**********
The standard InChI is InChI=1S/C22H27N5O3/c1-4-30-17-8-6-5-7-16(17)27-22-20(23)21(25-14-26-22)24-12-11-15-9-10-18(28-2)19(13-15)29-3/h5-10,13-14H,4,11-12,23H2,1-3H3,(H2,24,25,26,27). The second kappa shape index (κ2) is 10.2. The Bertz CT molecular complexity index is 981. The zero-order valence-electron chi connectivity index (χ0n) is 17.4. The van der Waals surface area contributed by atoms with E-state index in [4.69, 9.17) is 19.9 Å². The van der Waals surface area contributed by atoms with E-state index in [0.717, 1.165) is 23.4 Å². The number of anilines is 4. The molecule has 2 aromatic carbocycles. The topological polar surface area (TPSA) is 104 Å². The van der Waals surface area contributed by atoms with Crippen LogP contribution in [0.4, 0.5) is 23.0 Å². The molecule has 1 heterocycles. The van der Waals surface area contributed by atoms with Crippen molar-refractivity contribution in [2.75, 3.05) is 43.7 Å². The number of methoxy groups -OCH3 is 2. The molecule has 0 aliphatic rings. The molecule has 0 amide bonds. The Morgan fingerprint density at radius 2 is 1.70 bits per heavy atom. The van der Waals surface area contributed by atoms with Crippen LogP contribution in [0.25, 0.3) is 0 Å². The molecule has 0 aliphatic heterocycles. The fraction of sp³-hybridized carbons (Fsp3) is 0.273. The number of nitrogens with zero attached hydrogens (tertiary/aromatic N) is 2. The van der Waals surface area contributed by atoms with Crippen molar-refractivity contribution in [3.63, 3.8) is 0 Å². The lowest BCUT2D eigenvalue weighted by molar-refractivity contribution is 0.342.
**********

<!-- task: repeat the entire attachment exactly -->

The standard InChI is InChI=1S/C22H27N5O3/c1-4-30-17-8-6-5-7-16(17)27-22-20(23)21(25-14-26-22)24-12-11-15-9-10-18(28-2)19(13-15)29-3/h5-10,13-14H,4,11-12,23H2,1-3H3,(H2,24,25,26,27). The second kappa shape index (κ2) is 10.2. The Bertz CT molecular complexity index is 981. The zero-order valence-electron chi connectivity index (χ0n) is 17.4. The van der Waals surface area contributed by atoms with E-state index in [4.69, 9.17) is 19.9 Å². The van der Waals surface area contributed by atoms with E-state index in [0.717, 1.165) is 23.4 Å². The number of anilines is 4. The molecule has 2 aromatic carbocycles. The topological polar surface area (TPSA) is 104 Å². The van der Waals surface area contributed by atoms with Crippen LogP contribution in [0.4, 0.5) is 23.0 Å². The molecule has 1 heterocycles. The van der Waals surface area contributed by atoms with Crippen molar-refractivity contribution in [2.75, 3.05) is 43.7 Å². The number of methoxy groups -OCH3 is 2. The molecule has 0 aliphatic rings. The molecule has 0 amide bonds. The Morgan fingerprint density at radius 2 is 1.70 bits per heavy atom. The van der Waals surface area contributed by atoms with Crippen LogP contribution in [0.25, 0.3) is 0 Å². The molecule has 0 aliphatic heterocycles. The fraction of sp³-hybridized carbons (Fsp3) is 0.273. The number of nitrogens with zero attached hydrogens (tertiary/aromatic N) is 2. The van der Waals surface area contributed by atoms with Crippen molar-refractivity contribution in [3.63, 3.8) is 0 Å². The lowest BCUT2D eigenvalue weighted by molar-refractivity contribution is 0.342.